Thursday, December 13, 2007

Diamonds in the Shadow

Cooney, Caroline B. 2007. Diamonds in the Shadow.

What can I say about Diamonds in the Shadow? Really? So much reading is beginning to get to me. I love it, it's true, but I feel like I'm starting to use the same adjectives over and over and over again. How many ways are there to say good? to say powerful? to say compelling? to say interesting or fascinating? How many ways to say I couldn't put it down?

Secrets. Lies. Shame. Guilt. Fear. Suspicion. Regret. Anger. Distrust. Danger. Murder.

Diamonds in the Shadow is the story of the Finch family. A dad, a mom, a brother, and a sister. The narrative is told mainly through the eyes of these two siblings. Although not exclusively through their eyes. The Finch family is taking in a refugee family from Africa. Their church is sponsoring this family.

In Africa, five people got on a plane. In America, twelve people attended a committee meeting at the Finches' house.

Jared is a typical semi-rebellious boy. He's so not interested in African refugees. He's hostile to the idea that some African refugee is going to be sharing his room, using his things, getting in his way, going to his school, etc. Mopsy, the girl, (I believe it is a nick name) is ecstatic about taking in the family. She hopes and she prays that the refugee family will have a girl. She thinks it would be awful if she didn't get the chance to share her room, share her life, make a new best friend.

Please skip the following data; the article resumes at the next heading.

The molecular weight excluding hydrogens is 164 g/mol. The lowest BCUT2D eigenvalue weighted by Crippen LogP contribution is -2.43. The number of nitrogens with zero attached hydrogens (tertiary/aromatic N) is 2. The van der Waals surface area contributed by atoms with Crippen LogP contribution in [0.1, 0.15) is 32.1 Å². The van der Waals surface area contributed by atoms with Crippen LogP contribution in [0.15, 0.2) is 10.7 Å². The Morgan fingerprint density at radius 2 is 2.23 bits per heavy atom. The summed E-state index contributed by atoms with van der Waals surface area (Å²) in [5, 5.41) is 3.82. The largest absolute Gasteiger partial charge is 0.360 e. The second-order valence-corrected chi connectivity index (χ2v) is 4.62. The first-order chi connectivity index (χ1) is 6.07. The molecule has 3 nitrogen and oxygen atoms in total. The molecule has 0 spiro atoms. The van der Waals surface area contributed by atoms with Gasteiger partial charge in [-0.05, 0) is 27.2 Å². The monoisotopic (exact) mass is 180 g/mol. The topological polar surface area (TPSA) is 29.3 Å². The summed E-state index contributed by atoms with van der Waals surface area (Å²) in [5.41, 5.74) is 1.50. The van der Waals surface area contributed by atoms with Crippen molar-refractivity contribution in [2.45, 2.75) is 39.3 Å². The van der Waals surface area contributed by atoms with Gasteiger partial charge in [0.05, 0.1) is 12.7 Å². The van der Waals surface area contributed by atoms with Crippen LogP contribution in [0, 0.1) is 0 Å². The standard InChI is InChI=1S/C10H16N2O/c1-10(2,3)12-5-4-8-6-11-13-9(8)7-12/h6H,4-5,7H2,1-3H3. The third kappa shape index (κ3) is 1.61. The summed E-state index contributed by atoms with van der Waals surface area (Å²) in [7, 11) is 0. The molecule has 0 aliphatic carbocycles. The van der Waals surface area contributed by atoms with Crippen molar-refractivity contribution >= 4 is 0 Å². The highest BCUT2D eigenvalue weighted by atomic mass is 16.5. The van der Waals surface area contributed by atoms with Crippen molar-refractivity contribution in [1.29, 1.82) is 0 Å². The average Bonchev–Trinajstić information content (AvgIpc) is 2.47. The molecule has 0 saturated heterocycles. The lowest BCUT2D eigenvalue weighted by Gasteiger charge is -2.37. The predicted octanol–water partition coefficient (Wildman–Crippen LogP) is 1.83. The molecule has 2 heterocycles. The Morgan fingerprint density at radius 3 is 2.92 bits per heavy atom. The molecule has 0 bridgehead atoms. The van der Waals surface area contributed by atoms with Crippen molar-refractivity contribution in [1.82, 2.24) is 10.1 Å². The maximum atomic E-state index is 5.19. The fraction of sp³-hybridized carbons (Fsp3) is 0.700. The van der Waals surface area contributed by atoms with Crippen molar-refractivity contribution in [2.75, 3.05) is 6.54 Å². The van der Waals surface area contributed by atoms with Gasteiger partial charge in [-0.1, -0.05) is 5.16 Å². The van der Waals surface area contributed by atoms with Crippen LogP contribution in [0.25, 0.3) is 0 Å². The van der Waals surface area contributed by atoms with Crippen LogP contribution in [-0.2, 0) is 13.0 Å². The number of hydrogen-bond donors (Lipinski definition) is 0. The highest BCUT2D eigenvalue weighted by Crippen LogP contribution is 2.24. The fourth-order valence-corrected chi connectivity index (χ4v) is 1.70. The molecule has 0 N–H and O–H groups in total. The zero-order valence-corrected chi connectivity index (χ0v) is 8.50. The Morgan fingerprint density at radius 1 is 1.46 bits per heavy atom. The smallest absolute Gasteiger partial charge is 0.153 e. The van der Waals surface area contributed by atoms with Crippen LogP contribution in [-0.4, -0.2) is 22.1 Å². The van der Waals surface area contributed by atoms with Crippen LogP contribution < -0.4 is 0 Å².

The novel is all about relationships. Exploring relationships. Exploring ethics. The church committee did say that there are no "good guys" in refugee camps. That most people fleeing were not strictly innocent. Everything about war--about civil war--about terrorists and warfare--is complicated. The refugees are supposed to be screened, monitored, checked, but even so...

One of the things I loved about this novel was the interaction between the two families. During the course of a month or possibly two months, everyone is different, every life has been affected. The family dynamics have been restructured, redefined. Jared began out with very little understanding, very little compassion. He saw the world in terms of black and white and right and wrong. When I say black and white I'm not speaking racially or culturally. But rather I'm speaking of morally, ethically. He thought things were always clearly one way or the other. Nothing fuzzy, nothing iffy, nothing gray, nothing cloudy.

I think this one would be a great novel to read and discuss as part of a group--whether a book club, a class, or a family. It was both thought-provoking and suspenseful. It had action, but it had depth and substance as well. The characters were well-developed for the most part. (With Mr. Finch being the least developed, the least "present" to the situation, to the action.) I do recommend this one.

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